Most saltwater aquarium fish will be happy with a commercial flake or pelleted food, but always check with your local fish store (LFS) if your fish have any dietary requirements.
#3: Overstocking Your Aquarium
We have all been there. We see those inspirational reef tanks, wanting to cram in as much livestock to create that mini-ocean look all at once. But wait, as overstocking your aquarium will overload your system.
Now, this is the essential part!
Before you add any livestock or live rocks, you must fully cycle your aquarium to complete the nitrogen cycling process.
Yet, even with a well-established system, placing too much livestock into your aquarium can cause the following issues:
- Decreased dissolved oxygen levels
- Spikes in ammonia
- Spike in nutrients, leading to algal blooms
- Increased stress with fish from lack of space
- Overstocked aquariums are more costly to maintain
- Too many fish, believe it or not, are not as enjoyable to watch
So, take it slow and remember to quarantine your fish before adding them to the aquarium. Also, give new additions time to acclimate before adding another.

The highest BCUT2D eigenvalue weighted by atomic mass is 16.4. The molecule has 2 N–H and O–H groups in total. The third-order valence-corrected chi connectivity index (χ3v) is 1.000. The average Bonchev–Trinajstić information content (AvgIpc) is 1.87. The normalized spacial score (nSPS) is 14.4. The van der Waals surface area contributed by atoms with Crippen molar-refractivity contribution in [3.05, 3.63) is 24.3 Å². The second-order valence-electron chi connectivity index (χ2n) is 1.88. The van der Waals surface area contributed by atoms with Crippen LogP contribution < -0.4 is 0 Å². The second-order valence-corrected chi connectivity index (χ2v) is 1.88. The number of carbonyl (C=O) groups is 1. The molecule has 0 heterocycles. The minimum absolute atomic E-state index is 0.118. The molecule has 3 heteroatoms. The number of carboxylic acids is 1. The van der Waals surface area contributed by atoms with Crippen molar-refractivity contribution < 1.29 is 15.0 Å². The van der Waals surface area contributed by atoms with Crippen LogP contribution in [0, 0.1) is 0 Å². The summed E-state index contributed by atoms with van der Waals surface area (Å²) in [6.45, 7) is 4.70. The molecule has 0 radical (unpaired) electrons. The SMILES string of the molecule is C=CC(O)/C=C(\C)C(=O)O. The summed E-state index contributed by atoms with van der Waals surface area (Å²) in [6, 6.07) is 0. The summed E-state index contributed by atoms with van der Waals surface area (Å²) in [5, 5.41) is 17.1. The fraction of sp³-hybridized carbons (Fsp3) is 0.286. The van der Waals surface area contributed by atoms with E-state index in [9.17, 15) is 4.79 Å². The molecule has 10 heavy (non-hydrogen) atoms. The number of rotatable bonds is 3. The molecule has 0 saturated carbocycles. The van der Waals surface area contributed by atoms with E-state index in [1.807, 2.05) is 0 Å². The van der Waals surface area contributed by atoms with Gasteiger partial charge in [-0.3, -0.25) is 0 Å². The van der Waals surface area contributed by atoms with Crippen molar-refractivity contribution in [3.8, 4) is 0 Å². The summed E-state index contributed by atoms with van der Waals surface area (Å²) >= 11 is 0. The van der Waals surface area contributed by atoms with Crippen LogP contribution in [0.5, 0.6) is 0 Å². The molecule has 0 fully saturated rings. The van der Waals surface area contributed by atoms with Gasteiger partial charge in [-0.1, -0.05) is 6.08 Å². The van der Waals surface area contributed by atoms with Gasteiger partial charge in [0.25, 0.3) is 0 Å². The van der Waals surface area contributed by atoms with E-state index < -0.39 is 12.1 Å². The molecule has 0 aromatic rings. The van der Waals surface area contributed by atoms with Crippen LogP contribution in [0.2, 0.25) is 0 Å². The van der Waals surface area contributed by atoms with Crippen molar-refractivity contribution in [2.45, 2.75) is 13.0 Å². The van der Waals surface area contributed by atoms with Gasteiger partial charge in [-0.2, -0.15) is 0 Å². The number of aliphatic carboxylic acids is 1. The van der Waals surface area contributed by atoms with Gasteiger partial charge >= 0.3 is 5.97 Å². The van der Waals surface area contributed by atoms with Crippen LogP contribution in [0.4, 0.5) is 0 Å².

#4: Incorrectly Topping Up Evaporated Water
Over time, your aquarium water levels will drop due to evaporation, which requires you to top up the water to keep the water level consistent.
Mixing up new salt water, and adding it to the top of the tank, is a common mistake. For those that skipped chemistry class, adding salt water to your aquarium will increase the salinity levels after a few weeks or months, crashing the system. Usually, by this time, the increase in salinity has already started to cause issues for your livestock.
Always use fresh water when your aquarium water needs topping up.
#5: Poor Water Filtration And Circulation
Maintaining sufficient filtration is key to successfully keeping a saltwater aquarium. Lack of filtration and circulation quickly causes issues with your water parameters and fish’s health.
Nowadays, there are many options to choose from when selecting aquarium filtration. We highly recommend adding the following:
#6: Poor/Lack Of Tank Maintenance
In addition to maintaining sufficient filtration, your aquarium requires additional tank maintenance. Aquariums suffering from poor or lack of tank maintenance will face issues such as high nitrate, bacteria and algae outbreaks, and other water quality issues.